Friday, October 17, 2008

Does Brown really think we're that stupid?

According to Gordon Brown,
"The public know that when oil prices go up, it's reflected very quickly in the pump price. What they want to know is, when oil prices come down, that is also reflected in the pump price. I want to see the competition between supermarkets and oil companies reflected in lower prices at the pumps"
Let's get something straight right now. When you buy a litre of petrol approximately 70p in every pound you spend goes to the Treasury in fuel duty and VAT. It's not the evil oil companies that are the problem, it's the Government, and that means him.


Anonymous said...

No Dizzy, but Gordon is.

The consumer knows full well that garages have very little power over the price at the pump which is why it only ever differs by a few pence in local areas. The price is determined mainly by the oil companies themselves and the garage owner/franchisee makes only 1 or 2p profil per litre.

Brown will never reduce the fuel duty, he will only ever postpone the increases as he thinks that makes him look like he's cutting taxes.

Paul said...

This is rather like a rapist going to the police station to berate the police for putting the poor victim through hell with all of their questions.

Old BE said...

Plus, while the oil price has been falling in dollars, so has the pound.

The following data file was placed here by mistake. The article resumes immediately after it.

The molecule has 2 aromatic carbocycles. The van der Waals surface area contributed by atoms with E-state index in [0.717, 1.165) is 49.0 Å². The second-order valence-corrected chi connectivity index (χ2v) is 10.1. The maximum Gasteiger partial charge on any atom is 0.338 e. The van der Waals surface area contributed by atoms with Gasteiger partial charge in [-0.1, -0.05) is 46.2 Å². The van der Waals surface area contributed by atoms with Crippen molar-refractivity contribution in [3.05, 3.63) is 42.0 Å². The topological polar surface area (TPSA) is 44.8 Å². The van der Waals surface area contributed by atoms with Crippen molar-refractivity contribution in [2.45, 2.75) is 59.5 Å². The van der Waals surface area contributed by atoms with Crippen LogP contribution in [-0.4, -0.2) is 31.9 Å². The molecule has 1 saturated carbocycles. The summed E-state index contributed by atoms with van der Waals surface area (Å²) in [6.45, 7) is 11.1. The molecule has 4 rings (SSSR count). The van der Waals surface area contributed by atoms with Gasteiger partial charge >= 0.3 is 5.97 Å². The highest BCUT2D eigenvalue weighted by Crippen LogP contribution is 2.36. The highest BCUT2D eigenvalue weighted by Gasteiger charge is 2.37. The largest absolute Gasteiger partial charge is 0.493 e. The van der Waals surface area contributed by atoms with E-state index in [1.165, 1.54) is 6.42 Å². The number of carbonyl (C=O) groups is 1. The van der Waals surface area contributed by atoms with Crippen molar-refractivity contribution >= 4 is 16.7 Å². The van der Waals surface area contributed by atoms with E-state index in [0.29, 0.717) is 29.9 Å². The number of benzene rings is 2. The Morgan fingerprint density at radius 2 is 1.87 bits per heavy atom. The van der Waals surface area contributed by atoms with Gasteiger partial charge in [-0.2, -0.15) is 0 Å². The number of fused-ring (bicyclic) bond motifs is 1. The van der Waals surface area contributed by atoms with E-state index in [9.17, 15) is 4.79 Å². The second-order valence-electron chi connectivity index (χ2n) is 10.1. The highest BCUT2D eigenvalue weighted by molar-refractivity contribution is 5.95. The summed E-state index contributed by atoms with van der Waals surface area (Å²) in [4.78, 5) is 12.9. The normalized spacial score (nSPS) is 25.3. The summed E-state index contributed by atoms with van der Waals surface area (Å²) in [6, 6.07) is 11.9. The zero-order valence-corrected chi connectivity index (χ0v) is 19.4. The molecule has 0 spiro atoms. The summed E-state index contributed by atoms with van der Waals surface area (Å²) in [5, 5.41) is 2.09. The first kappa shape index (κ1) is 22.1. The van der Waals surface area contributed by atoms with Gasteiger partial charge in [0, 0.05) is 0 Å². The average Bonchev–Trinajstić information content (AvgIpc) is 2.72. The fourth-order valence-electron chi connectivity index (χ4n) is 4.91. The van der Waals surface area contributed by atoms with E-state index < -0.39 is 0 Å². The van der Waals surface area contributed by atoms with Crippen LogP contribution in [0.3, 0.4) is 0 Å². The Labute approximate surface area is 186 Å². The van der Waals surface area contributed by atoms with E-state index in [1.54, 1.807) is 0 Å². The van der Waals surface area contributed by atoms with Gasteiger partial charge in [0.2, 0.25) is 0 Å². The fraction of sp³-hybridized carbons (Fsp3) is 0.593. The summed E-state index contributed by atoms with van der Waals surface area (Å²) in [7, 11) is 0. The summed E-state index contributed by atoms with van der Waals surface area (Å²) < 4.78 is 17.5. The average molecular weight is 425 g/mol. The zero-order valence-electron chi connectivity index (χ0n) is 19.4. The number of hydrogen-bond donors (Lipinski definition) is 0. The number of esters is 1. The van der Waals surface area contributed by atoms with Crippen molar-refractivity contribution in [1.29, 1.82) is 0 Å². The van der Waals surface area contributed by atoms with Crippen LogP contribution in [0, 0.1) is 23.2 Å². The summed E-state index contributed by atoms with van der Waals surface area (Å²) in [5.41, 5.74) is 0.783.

He is just pathetically trying to appear to be "on the side of the consumer".

M said...

Yes, he really thinks people are that stupid and some of them are indeed stupid enough to fall for it.

Dave said...

Who said "You can fool some of the people some of the time and they're the ones we concentrate on"?

Anonymous said...

Not to defend GB particularly, but the other side of the coin:

The tax on petrol was designed originally with the objective of reducing consumption, and internalising the negative externalities. That the Government has come to rely on fuel duty to fund public expenditure is an unfortunate byproduct.

However, reducing the tax as the oil level rises will only encourage the oil companies to push prices higher, as demand will fall but out of proportion to the rise in prices. Keeping the tax system as it is ensures that demand becomes elastic at a lower price, and forces the oil companies to keep prices down. Reducing the tax once prices go up simply keeps the demand inelastic and allows greater profits to go to the oil companies, while reducing the ability of the Government to act on the negative impacts of fuel consumption.